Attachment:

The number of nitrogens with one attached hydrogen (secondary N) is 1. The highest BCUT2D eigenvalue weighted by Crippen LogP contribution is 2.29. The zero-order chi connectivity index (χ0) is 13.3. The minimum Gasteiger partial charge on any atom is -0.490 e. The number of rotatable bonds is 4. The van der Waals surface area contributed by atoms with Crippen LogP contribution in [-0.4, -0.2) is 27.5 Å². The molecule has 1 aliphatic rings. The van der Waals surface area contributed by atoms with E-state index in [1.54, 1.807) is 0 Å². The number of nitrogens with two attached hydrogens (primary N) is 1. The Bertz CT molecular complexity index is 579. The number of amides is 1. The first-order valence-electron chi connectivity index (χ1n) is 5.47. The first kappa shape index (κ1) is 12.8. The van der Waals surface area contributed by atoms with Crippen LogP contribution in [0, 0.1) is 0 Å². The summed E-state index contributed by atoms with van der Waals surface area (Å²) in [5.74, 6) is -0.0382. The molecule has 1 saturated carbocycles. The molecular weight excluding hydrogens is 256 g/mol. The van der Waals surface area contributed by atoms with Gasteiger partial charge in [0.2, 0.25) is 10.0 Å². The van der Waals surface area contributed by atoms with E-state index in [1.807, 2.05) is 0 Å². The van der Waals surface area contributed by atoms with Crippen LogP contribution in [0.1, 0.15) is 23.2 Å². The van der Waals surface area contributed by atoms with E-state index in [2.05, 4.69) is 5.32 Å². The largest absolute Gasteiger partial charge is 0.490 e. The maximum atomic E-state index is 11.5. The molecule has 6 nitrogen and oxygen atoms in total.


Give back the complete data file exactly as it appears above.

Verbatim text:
The number of nitrogens with one attached hydrogen (secondary N) is 1. The highest BCUT2D eigenvalue weighted by Crippen LogP contribution is 2.29. The zero-order chi connectivity index (χ0) is 13.3. The minimum Gasteiger partial charge on any atom is -0.490 e. The number of rotatable bonds is 4. The van der Waals surface area contributed by atoms with Crippen LogP contribution in [-0.4, -0.2) is 27.5 Å². The molecule has 1 aliphatic rings. The van der Waals surface area contributed by atoms with E-state index in [1.54, 1.807) is 0 Å². The number of nitrogens with two attached hydrogens (primary N) is 1. The Bertz CT molecular complexity index is 579. The number of amides is 1. The first-order valence-electron chi connectivity index (χ1n) is 5.47. The first kappa shape index (κ1) is 12.8. The van der Waals surface area contributed by atoms with Crippen LogP contribution in [0, 0.1) is 0 Å². The summed E-state index contributed by atoms with van der Waals surface area (Å²) in [5.74, 6) is -0.0382. The molecule has 1 saturated carbocycles. The molecular weight excluding hydrogens is 256 g/mol. The van der Waals surface area contributed by atoms with Gasteiger partial charge in [0.2, 0.25) is 10.0 Å². The van der Waals surface area contributed by atoms with E-state index in [1.807, 2.05) is 0 Å². The van der Waals surface area contributed by atoms with Crippen LogP contribution in [0.1, 0.15) is 23.2 Å². The van der Waals surface area contributed by atoms with E-state index in [2.05, 4.69) is 5.32 Å². The largest absolute Gasteiger partial charge is 0.490 e. The maximum atomic E-state index is 11.5. The molecule has 6 nitrogen and oxygen atoms in total.